Bednarik played both positions on a championship team when he was 35 years old. That's a level of toughness that makes thugs like Ray Lewis look like kiddies.

Oh yeah. Before Bednarik went to college, he flew 30 missions over Germany as a waist gunner on a B-24. He earned the Air Medal with five oak leaf clusters.
Overkill

Apparently Donovan McNabb is the only NFL player who was ever criticized unfairly.

I say that because ESPN and our local sportscasters always bring up Rush Limbaugh when they talk about McNabb. Months later, and it is still cause for comment.

Wednesday, January 14, 2004

Outrage!

What do you mean Bob Hayes isn't in the Hall of Fame yet?

The best evidence of athletic greatness is when they have to change the rules to keep the game interesting because of your ability. That's why i think Wilt was a better basketball player that Michael Jordan. Same thing happened with the Doomsday Defense in Dallas and the Steel Curtain.

The next level is when you change the way the game is played. By that measure Bob Hayes deserves to be in--- teams went to the zone defense because of his speed and receiving ability. I know he has had personal problems in retirement--- big deal. Bullet Bob was one of the greatest receivers ever to play in the NFL.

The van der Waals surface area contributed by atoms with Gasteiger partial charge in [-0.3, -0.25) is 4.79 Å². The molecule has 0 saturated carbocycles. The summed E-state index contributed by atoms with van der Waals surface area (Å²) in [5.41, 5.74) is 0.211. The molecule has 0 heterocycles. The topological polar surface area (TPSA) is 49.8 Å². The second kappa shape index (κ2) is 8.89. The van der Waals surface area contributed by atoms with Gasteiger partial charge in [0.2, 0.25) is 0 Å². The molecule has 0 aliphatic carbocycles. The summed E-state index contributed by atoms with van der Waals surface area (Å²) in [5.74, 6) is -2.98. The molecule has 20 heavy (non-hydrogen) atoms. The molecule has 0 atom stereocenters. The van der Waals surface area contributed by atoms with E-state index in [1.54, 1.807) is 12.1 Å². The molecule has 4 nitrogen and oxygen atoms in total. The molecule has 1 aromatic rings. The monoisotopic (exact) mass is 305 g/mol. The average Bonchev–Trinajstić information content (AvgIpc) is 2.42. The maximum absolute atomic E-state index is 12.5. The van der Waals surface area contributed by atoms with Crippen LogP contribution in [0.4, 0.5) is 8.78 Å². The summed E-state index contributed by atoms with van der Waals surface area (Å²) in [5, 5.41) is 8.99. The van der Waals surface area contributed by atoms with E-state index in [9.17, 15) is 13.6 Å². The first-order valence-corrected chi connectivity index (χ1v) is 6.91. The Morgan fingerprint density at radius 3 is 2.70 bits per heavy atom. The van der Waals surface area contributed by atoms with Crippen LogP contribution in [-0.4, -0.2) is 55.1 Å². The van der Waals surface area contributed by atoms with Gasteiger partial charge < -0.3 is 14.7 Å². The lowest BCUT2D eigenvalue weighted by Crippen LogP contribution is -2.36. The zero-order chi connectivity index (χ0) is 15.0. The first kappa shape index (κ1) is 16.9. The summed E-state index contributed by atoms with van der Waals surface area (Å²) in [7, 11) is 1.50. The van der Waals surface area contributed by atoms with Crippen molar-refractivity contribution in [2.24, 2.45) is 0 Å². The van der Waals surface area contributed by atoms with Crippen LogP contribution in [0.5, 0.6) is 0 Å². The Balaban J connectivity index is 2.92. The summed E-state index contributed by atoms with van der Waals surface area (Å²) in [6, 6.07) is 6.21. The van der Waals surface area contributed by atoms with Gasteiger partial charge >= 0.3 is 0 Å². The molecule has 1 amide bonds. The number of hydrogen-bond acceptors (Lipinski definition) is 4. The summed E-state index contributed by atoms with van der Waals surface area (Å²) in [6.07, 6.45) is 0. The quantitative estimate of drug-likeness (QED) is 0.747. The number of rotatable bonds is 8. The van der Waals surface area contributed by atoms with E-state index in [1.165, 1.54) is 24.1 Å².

Tuesday, January 13, 2004

Super Bowl Ads

A thirty-second spot in this year's Super Bowl is going to cost $2.25 million. That's a record and is up 7% over last year.

Given their high cost and the intense scrutiny they receive, breaking commercials on the Super Bowl is a high risk proposition. Get it wrong and you've tossed away a big chunk of this year's advertising budget.

There is also the danger of hyper-awareness. Viewers watch, evaluate, and discuss the commercials as commercials. The underlying product can easily get lost. Often advertisers end up making a "great commercial" rather than one that most effectively conveys their message.

Some companies have to advertise on the Super Bowl. Budweiser commercials are almost a tradition. New movies, because they have to build awareness quickly, can benefit from the huge audience. Most of the other advertisers are rolling the dice in the hope that they can catch lightening the way Apple did with the "1984" spot.

UPDATE: Justin Katz comments here.
"Defining and Achieving Decisive Victory "